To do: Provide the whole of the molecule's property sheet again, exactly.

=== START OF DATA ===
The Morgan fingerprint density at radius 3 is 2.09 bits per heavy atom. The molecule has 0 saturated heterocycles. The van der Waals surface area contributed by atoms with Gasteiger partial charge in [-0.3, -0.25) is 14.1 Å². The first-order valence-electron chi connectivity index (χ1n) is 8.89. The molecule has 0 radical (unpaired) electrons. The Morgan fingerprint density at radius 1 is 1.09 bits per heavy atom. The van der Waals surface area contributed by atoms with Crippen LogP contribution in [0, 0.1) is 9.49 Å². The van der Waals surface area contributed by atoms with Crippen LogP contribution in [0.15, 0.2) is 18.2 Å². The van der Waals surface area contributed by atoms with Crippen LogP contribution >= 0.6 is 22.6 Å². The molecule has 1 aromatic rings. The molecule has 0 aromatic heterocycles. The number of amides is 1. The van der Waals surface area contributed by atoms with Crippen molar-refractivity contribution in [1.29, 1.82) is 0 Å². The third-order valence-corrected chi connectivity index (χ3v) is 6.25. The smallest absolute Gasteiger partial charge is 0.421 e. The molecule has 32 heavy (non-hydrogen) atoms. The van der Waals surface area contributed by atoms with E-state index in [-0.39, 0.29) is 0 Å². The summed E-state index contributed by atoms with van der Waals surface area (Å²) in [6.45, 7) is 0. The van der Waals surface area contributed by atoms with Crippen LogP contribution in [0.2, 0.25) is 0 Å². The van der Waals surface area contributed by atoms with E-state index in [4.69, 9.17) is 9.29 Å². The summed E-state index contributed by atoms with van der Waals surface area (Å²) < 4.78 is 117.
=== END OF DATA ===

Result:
The Morgan fingerprint density at radius 3 is 2.09 bits per heavy atom. The molecule has 0 saturated heterocycles. The van der Waals surface area contributed by atoms with Gasteiger partial charge in [-0.3, -0.25) is 14.1 Å². The first-order valence-electron chi connectivity index (χ1n) is 8.89. The molecule has 0 radical (unpaired) electrons. The Morgan fingerprint density at radius 1 is 1.09 bits per heavy atom. The van der Waals surface area contributed by atoms with Crippen LogP contribution in [0, 0.1) is 9.49 Å². The van der Waals surface area contributed by atoms with Crippen LogP contribution in [0.15, 0.2) is 18.2 Å². The van der Waals surface area contributed by atoms with Crippen LogP contribution >= 0.6 is 22.6 Å². The molecule has 1 aromatic rings. The molecule has 0 aromatic heterocycles. The number of amides is 1. The van der Waals surface area contributed by atoms with Crippen molar-refractivity contribution in [1.29, 1.82) is 0 Å². The third-order valence-corrected chi connectivity index (χ3v) is 6.25. The smallest absolute Gasteiger partial charge is 0.421 e. The molecule has 32 heavy (non-hydrogen) atoms. The van der Waals surface area contributed by atoms with E-state index in [-0.39, 0.29) is 0 Å². The summed E-state index contributed by atoms with van der Waals surface area (Å²) in [6.45, 7) is 0. The van der Waals surface area contributed by atoms with Crippen LogP contribution in [0.2, 0.25) is 0 Å². The van der Waals surface area contributed by atoms with E-state index in [4.69, 9.17) is 9.29 Å². The summed E-state index contributed by atoms with van der Waals surface area (Å²) < 4.78 is 117.